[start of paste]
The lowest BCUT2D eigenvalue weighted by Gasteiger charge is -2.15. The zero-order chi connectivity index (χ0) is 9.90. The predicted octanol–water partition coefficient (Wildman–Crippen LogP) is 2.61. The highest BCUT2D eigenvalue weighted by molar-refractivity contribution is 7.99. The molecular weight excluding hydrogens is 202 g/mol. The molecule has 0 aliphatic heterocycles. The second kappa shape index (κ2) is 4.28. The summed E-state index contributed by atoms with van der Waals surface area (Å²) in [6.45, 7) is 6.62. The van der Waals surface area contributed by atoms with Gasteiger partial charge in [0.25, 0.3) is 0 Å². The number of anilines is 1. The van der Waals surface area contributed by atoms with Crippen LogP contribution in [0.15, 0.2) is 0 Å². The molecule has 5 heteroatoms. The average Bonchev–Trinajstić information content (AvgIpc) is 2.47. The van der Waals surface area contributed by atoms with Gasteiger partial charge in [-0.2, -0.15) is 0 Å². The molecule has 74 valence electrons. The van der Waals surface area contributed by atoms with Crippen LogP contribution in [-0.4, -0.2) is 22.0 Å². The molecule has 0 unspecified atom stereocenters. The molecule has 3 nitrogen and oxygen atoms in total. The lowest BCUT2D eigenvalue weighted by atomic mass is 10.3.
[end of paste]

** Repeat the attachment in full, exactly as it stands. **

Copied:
The lowest BCUT2D eigenvalue weighted by Gasteiger charge is -2.15. The zero-order chi connectivity index (χ0) is 9.90. The predicted octanol–water partition coefficient (Wildman–Crippen LogP) is 2.61. The highest BCUT2D eigenvalue weighted by molar-refractivity contribution is 7.99. The molecular weight excluding hydrogens is 202 g/mol. The molecule has 0 aliphatic heterocycles. The second kappa shape index (κ2) is 4.28. The summed E-state index contributed by atoms with van der Waals surface area (Å²) in [6.45, 7) is 6.62. The van der Waals surface area contributed by atoms with Gasteiger partial charge in [0.25, 0.3) is 0 Å². The number of anilines is 1. The van der Waals surface area contributed by atoms with Crippen LogP contribution in [0.15, 0.2) is 0 Å². The molecule has 5 heteroatoms. The average Bonchev–Trinajstić information content (AvgIpc) is 2.47. The van der Waals surface area contributed by atoms with Gasteiger partial charge in [-0.2, -0.15) is 0 Å². The molecule has 74 valence electrons. The van der Waals surface area contributed by atoms with Crippen LogP contribution in [-0.4, -0.2) is 22.0 Å². The molecule has 0 unspecified atom stereocenters. The molecule has 3 nitrogen and oxygen atoms in total. The lowest BCUT2D eigenvalue weighted by atomic mass is 10.3.